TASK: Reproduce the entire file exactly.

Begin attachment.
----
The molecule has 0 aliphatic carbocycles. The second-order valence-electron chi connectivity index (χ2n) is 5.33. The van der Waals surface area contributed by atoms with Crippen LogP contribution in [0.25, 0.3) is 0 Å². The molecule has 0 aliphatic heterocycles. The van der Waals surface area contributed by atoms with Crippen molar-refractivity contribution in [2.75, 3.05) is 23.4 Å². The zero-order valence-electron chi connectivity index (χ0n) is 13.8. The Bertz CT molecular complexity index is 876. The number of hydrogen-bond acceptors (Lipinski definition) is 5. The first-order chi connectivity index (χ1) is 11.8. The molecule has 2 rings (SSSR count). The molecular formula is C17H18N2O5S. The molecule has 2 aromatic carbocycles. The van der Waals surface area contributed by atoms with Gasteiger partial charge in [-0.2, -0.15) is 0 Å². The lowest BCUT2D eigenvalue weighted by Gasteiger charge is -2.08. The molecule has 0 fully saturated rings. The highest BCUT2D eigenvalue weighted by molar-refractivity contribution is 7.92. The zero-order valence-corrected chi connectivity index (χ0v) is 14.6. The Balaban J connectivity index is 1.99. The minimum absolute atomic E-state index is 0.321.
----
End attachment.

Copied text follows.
The molecule has 0 aliphatic carbocycles. The second-order valence-electron chi connectivity index (χ2n) is 5.33. The van der Waals surface area contributed by atoms with Crippen LogP contribution in [0.25, 0.3) is 0 Å². The molecule has 0 aliphatic heterocycles. The van der Waals surface area contributed by atoms with Crippen molar-refractivity contribution in [2.75, 3.05) is 23.4 Å². The zero-order valence-electron chi connectivity index (χ0n) is 13.8. The Bertz CT molecular complexity index is 876. The number of hydrogen-bond acceptors (Lipinski definition) is 5. The first-order chi connectivity index (χ1) is 11.8. The molecule has 2 rings (SSSR count). The molecular formula is C17H18N2O5S. The molecule has 2 aromatic carbocycles. The van der Waals surface area contributed by atoms with Gasteiger partial charge in [-0.2, -0.15) is 0 Å². The lowest BCUT2D eigenvalue weighted by Gasteiger charge is -2.08. The molecule has 0 fully saturated rings. The highest BCUT2D eigenvalue weighted by molar-refractivity contribution is 7.92. The zero-order valence-corrected chi connectivity index (χ0v) is 14.6. The Balaban J connectivity index is 1.99. The minimum absolute atomic E-state index is 0.321.